Survey: Seafarers are Burdened by Administrative Tasks

MarineLink.com
Thursday, October 24, 2013

Seafarers feel they spend too much time on tasks they consider to be an administrative burden according to the findings of a study by the Danish Maritime Authority, supported by InterManager, the international trade association for ship and crew managers.

A comprehensive survey of international seafarers revealed that a third of all nationalities are annoyed or frustrated by administrative burdens in the maritime sector. These burdens stem from what the seafarers consider to be unnecessary repetition of tasks and demands for too much paperwork and documentation to be handled.

The study also concludes that there is a “significant potential to relocate time to more fruitful tasks” to increase efficiency and quality.

The study, which surveyed almost 2,000 anonymous seafarers from 59 different nationalities, asked 55 questions to understand the characteristics and perceptions of administrative burden and the different types of work-related activities perceived as administrative burdens among seafarers.

The survey concentrated on seven main areas of work: preparation of and participation in Port State Control, Flag State Control or Class inspections; vetting inspections; handling of International Vessel and Port Facility Security requirements (including paperwork and mandatory deck watch duties); planning and executing exercises and drills; using and maintaining internal management systems (QSM, ISM etc); completion of journals (garbage, oil, deviation etc); and the completion of port and pre-arrival documents (such as crew and passenger lists, vessel stores, port calls, health declarations etc).

At least 50% of those responding – and sometimes as many as 79% – felt the tasks were repeated too often and required too much documentation and paperwork. The report concluded that “a lot of paperwork and documentation that is being produced on the job contributes little value to the work of the seafarers”.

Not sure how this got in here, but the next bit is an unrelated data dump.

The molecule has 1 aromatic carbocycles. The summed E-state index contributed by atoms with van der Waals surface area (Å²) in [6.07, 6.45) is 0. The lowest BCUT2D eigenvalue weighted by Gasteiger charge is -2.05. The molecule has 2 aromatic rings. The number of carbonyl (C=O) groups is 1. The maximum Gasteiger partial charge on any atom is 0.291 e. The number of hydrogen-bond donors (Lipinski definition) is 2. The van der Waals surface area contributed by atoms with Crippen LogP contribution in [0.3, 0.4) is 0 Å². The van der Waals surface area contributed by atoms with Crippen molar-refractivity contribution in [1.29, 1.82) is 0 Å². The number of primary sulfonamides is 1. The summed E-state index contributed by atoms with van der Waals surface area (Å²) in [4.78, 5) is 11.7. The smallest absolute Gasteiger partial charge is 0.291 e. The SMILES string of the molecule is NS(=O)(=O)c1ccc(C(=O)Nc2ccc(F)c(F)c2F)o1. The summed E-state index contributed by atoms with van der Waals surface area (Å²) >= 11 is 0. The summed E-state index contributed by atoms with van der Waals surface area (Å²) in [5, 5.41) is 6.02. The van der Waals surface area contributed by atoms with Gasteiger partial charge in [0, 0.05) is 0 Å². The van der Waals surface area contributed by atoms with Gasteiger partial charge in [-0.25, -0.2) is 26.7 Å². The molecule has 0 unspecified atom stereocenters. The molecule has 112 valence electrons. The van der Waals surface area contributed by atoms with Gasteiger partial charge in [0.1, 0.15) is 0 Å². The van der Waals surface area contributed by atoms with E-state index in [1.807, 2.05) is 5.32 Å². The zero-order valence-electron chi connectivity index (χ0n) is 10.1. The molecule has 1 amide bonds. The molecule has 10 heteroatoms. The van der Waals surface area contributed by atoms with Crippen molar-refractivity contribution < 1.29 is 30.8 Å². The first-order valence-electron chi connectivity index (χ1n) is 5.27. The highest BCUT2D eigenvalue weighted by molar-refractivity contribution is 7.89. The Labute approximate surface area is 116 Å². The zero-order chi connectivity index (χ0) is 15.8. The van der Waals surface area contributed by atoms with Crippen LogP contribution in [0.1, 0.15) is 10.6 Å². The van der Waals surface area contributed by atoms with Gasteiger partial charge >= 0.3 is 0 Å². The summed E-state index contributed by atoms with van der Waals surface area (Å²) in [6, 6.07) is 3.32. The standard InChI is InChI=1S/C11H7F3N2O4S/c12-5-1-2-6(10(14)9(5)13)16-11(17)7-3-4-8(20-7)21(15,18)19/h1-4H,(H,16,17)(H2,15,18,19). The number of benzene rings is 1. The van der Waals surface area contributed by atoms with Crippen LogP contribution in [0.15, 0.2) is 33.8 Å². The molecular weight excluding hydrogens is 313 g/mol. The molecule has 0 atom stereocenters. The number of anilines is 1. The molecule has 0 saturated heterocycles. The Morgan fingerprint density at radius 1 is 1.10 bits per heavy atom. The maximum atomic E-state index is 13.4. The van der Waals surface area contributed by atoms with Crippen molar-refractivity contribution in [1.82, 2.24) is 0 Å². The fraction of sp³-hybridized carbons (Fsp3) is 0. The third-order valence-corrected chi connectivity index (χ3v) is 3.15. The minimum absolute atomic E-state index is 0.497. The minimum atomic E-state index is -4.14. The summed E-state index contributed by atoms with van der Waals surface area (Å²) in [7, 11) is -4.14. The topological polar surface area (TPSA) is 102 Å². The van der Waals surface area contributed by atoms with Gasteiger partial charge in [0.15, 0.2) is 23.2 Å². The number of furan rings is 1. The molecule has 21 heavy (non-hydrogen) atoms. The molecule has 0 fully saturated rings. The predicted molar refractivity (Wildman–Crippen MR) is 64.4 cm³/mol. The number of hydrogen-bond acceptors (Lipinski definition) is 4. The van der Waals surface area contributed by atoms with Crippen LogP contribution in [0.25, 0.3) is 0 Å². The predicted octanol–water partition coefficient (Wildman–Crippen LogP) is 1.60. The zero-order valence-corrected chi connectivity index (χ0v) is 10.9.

Port and pre-arrival documentation proved particularly problematic with many seafarers feeling a lot of the paperwork was superfluous. The report advised: “The qualitative comments from the seafarers give the general impression that the amount of necessary paperwork has exploded in recent years and in some cases taken time away from more urgent and meaningful tasks in terms of guaranteeing ship safety. Seafarers suggest easing the rigid control slightly and instead putting more focus on culture and competencies in order to effectively and meaningfully improve efficiency and safety on vessels.”

The report states that “many seafarers are frustrated because they feel that the time usages are disproportionate to the gains of many of the tasks” and advises there is “a large potential to rationalise and/or digitalise at least some of the processes”.

In addition, the report underlines the fact that “seafarers and shipowners” understand the rationale underlying most procedures and requirements even though these may lead to administrative burdens. They acknowledge that such procedures are not implemented with the aim of being a burden but that they in principle serve higher-end objectives like personal safety and environmental protection.”

It points out there is scope for developing “work smart, easy-to-use” digital solutions to reduce paperwork and time consuming manual workflows, particularly in relation to port and pre-arrival procedures. In addition the report recommends a revived focus on seamanship and safety culture with a view to reducing the number of procedures and burdens and advises of a potential for increased co-operation and dialogue between stakeholders in all areas of the maritime sector.